Unimaginably, matters became even more interesting when our entrees arrived and neither one matched the order we had attempted. I had requested the veal Sole, a sautéed cutlet that came topped with shrimp, béarnaise sauce and fresh asparagus, while my companion had asked for the penne Norma, which sounded like sliced eggplant parmesan tossed with tubular pasta. What we received was a different matter. I might have been persuaded to try another dish just to expedite the evening (it appeared I was about to receive the veal saltimboca), but my vegetarian friend blanched at the juvenile beef form placed in front of him.

The waitress was mystified by it all. She returned our orders to the kitchen but, by that time, we had lost our appetites. We asked for the check and hastily departed, scratching our heads in wonder that this restaurant had any relation whatsoever to Michelangelo's. To be able to draw any connection between the two seemed preposterous, but, just to establish a quick reality check, we headed north to Oracle and Magee to see if things had radically changed for the worse at the more senior establishment.

THE PARKING LOT was jammed and dinner was in full swing when we arrived, but Michelangelo's immediately impressed. The scent of garlic and onions permeated the atmosphere (as it should in any Italian restaurant worth its salt), the staff was courteous and efficient, and the environment of white linen tablecloths, classic columns and dark tile gave the place an ambience of both character and comfort.

Our waiter was intimately familiar with the menu and, even though he was obviously busy with several other tables, spent considerable time explaining various dishes and their composition. When we ordered, we didn't even have to repeat ourselves in order to be understood. What a relief!

Dinner salads are basic but consummately fresh affairs at Michelangelo's (chilled green leaf lettuce, a slice or two of cucumber, tomato wedge, sliced black olives and a few rings of red onion) but the house Italian dressing animates the vegetables with a zesty-sweet pizzazz. A cup of minestrone was also quite good, but so thick it could have been more properly identified as a stew rather than a soup. Chunks of potato, tomato, onion and zucchini, along with tender garbanzo beans, mingled boldly with a hearty spicing of oregano, garlic and thyme. The bread on the table (both Italian white and focaccia) was warm, tender and delicious, especially when smeared with a pat of seasoned butter. Now this is an Italian restaurant.

One of Michelangelo's most popular items is pescatore ($17.50), a bowlful of shrimp, mussels, oysters, clams and scallops tossed in a tomato sauce and served with a nest of steaming pasta. The combination of the seafood (which was fresh and sweetly delicious) and that savory signature red sauce was exquisite and so unlike the mussels at Café Sole that the latter began to take the elusive form of a bad dream.

A combination platter of cannelloni, lasagna and manicotti ($12.95) was a splendid way to sample a wide swath of Michelangelo's extensive pasta offerings. The plate arrived still bubbling from the oven heat and the trio of entrees was encased in a cocoon of melted and browned cheese and a generous ladle of marinara sauce. Ricotta, mozzarella and parmesan cheese filled the interiors of the pastas along with bits of mild Italian sausage in the case of the manicotti and lasagna. The dish was amply portioned (an enviable lunch the next day) and thoroughly scrumptious -- the ideal antidote for the painful memory of squishy mussels.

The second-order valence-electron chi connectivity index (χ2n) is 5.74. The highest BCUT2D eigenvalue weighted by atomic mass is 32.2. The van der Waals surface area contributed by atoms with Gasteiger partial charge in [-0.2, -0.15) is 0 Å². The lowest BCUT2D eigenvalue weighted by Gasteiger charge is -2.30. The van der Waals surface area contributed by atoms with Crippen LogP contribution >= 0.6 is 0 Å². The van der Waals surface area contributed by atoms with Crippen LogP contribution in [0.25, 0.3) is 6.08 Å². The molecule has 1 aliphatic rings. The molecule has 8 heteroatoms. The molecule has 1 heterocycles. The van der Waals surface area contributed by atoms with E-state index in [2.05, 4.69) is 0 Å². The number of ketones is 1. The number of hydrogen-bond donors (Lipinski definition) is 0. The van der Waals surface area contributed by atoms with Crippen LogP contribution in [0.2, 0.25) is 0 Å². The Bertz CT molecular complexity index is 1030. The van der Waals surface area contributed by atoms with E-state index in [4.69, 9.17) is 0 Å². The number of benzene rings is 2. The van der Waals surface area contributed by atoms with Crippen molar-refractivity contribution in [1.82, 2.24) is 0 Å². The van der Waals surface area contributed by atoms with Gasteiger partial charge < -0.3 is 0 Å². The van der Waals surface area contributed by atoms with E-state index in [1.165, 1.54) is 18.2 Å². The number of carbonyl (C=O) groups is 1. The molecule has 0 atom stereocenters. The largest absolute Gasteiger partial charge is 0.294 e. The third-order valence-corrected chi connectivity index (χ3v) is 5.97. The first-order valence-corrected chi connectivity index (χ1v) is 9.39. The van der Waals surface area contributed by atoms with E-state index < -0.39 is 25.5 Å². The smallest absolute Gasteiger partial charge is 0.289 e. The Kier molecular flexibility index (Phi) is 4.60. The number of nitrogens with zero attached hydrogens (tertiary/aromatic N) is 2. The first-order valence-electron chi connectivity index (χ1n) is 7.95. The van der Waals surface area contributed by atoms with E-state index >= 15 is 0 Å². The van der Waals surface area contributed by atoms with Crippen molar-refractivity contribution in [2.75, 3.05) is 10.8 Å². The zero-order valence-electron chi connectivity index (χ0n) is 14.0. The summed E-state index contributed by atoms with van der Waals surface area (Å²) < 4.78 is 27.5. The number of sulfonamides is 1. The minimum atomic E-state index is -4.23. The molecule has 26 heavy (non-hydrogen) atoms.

Michelangelo's boasts an extensive menu, with something for almost every taste. Veal, chicken, beef, seafood (daily fresh specials are always available) and, of course, pasta in every size and shape. In addition, the wine list provides an adequate selection of both Italian and domestic wines to accompany your meal.

Save room for dessert at Michelangelo's. A tray of temptations is brought tableside to test your will power, and with specialties such as tiramisu, chocolate decadence cake and white and dark chocolate cheesecake, the seduction is difficult to resist. A German chocolate cheesecake ($3.75) -- layers of cheesecake, chocolate cheesecake, chocolate cake and a browned coconut and pecan frosting -- was divine and pushed the notion of calorie counting right out the window. Coffee is dark and strong and the assembled servers know how to keep a cup full.

Michelangelo's gives a solid performance on all counts. So, what gives with Café Sole? I guess almost all of us have a relation here and there we'd rather not acknowledge. Unexplained mutations in the gene pool happen from time to time. So cut your losses and forget about Café Sole. If you want good Italian food, there's no question that Michelangelo's is where you'll find what you're looking for.



Michelangelo's Ristorante Italiano. 420 W. Magee Road. 297-5775. Open 11 a.m. to 10 p.m. Monday through Saturday. Closed Sunday. Full bar. V, MC, DC, CH. Menu items: $3.95-$18.95. Café Sole in the Best Western Royal Sun Inn & Suites. 1015 N. Stone Ave. 622-4574. Open daily for breakfast, lunch and dinner 6:30 a.m. to 9:30 p.m. No liquor. V, MC, CH. Menu items: $2.9 5-$14.95.